Now I realize that some hunters may not be able to take advantage of the afternoon hunt, so try this: Head into the area you intend to hunt very early and get settled in. When doing this, you will want to be on the lookout for roosting birds. When you do spot them, you will want to try and determine just which way the birds will fly down. By having an idea of this, you will be able to set yourself up in good position to these roost areas. While you’re watching these roosting birds, take and make a series of soft hen calls to get the turkeys’ attention. The reason is to try and steer the bird toward your area. The closer you can get the turkey to fly in, the better. This will help to ensure a good clean kill if that is the bird you decide to take. The reason I say this is that when I’m in the field, I make it a point to be very selective in which bird I harvest. In fact, there have been many times when I have passed on birds and came home empty because I did not find the turkey I was looking for. This selective harvesting is a great way to hunt, and will only help future populations of birds. To me, a successful hunt does not necessarily mean making a kill, but it’s the overall enjoyment of the challenge of outfoxing a wily tom.

You want to remember that when afield, if you find the hen turkeys, you will notice that the big toms are going to be close by. Look for areas that have good feed available and you will find the hens. When you’re hunting this kind of a situation, you will want to try and locate yourself between the hens and the toms if at all possible. Now, if you are successful in doing this, you will want to aggressively use a dominant hen call at this time. The reason is that the hens you have spotted will more often than not respond with some type of call of their own that is trying to show their dominance in the group. Again, make sure you do this call very aggressively for best results. You will know you’re successful when you hear her yelping back at your call. Once you get the hen to yelp back at you, ease off and let her continue calling—all this racket that is being caused will draw the toms to the area. One thing for sure is that the tom will want to be with his girlfriend when he hears her yelping going on and this will cause him to concentrate on her and let his guard down. When you see this movement, the next move is up to you.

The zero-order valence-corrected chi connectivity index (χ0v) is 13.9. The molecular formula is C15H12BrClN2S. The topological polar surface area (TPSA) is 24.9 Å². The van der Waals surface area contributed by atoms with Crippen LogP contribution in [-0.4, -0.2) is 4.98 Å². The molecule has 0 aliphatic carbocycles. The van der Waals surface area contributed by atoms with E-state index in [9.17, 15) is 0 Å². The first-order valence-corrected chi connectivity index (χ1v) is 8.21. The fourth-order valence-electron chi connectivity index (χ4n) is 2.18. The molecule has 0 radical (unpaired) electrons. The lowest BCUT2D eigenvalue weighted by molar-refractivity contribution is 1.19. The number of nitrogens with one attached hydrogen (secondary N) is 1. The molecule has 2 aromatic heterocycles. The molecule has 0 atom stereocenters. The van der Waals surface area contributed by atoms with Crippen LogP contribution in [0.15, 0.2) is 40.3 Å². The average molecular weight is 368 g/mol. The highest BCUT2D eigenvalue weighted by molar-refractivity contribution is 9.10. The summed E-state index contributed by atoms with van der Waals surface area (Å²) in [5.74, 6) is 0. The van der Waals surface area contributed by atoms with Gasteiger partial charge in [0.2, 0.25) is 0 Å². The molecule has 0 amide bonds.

If you decide to take a bird, make your movements very slowly, taking careful aim and humanely make the harvest. If you decide not to fire, that’s fine too, just relax and enjoy the moment. Making great memories is what it’s all about anyway.

Email your fishing and hunting questions to Mike Cyze at: lastcast13@yahoo.com. You can also check out his Blog at: lastcastoutdoors.com or listen to Mike on ESPN Radio.